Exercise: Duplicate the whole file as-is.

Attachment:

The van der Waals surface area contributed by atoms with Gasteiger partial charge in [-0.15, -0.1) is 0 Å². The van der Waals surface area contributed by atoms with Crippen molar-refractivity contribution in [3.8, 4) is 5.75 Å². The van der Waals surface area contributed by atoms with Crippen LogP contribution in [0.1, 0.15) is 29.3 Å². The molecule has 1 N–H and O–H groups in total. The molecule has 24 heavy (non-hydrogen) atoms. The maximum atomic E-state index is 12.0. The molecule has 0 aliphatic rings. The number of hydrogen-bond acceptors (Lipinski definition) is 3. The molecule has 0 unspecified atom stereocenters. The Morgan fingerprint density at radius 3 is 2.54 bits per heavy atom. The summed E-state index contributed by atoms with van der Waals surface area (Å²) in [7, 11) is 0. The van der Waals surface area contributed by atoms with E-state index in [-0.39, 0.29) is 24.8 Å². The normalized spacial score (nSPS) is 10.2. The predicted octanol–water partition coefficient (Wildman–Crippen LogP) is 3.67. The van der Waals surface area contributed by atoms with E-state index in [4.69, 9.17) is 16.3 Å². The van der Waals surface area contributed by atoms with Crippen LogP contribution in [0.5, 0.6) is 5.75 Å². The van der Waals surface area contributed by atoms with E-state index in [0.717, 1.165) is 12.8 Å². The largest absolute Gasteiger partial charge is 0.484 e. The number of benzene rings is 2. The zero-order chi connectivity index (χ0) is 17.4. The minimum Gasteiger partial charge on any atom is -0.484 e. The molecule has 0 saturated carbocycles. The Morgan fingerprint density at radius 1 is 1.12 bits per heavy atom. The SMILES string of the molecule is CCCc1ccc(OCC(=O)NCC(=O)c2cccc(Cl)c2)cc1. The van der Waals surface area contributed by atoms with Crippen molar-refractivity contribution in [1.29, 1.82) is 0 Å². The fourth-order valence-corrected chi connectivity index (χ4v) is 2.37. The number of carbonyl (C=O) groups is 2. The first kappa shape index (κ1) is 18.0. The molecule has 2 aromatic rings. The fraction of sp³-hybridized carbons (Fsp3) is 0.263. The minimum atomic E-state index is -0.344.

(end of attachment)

The van der Waals surface area contributed by atoms with Gasteiger partial charge in [-0.15, -0.1) is 0 Å². The van der Waals surface area contributed by atoms with Crippen molar-refractivity contribution in [3.8, 4) is 5.75 Å². The van der Waals surface area contributed by atoms with Crippen LogP contribution in [0.1, 0.15) is 29.3 Å². The molecule has 1 N–H and O–H groups in total. The molecule has 24 heavy (non-hydrogen) atoms. The maximum atomic E-state index is 12.0. The molecule has 0 aliphatic rings. The number of hydrogen-bond acceptors (Lipinski definition) is 3. The molecule has 0 unspecified atom stereocenters. The Morgan fingerprint density at radius 3 is 2.54 bits per heavy atom. The summed E-state index contributed by atoms with van der Waals surface area (Å²) in [7, 11) is 0. The van der Waals surface area contributed by atoms with E-state index in [-0.39, 0.29) is 24.8 Å². The normalized spacial score (nSPS) is 10.2. The predicted octanol–water partition coefficient (Wildman–Crippen LogP) is 3.67. The van der Waals surface area contributed by atoms with E-state index in [4.69, 9.17) is 16.3 Å². The van der Waals surface area contributed by atoms with Crippen LogP contribution in [0.5, 0.6) is 5.75 Å². The van der Waals surface area contributed by atoms with E-state index in [0.717, 1.165) is 12.8 Å². The largest absolute Gasteiger partial charge is 0.484 e. The number of benzene rings is 2. The zero-order chi connectivity index (χ0) is 17.4. The minimum Gasteiger partial charge on any atom is -0.484 e. The molecule has 0 saturated carbocycles. The Morgan fingerprint density at radius 1 is 1.12 bits per heavy atom. The SMILES string of the molecule is CCCc1ccc(OCC(=O)NCC(=O)c2cccc(Cl)c2)cc1. The van der Waals surface area contributed by atoms with Crippen molar-refractivity contribution in [1.29, 1.82) is 0 Å². The fourth-order valence-corrected chi connectivity index (χ4v) is 2.37. The number of carbonyl (C=O) groups is 2. The first kappa shape index (κ1) is 18.0. The molecule has 2 aromatic rings. The fraction of sp³-hybridized carbons (Fsp3) is 0.263. The minimum atomic E-state index is -0.344.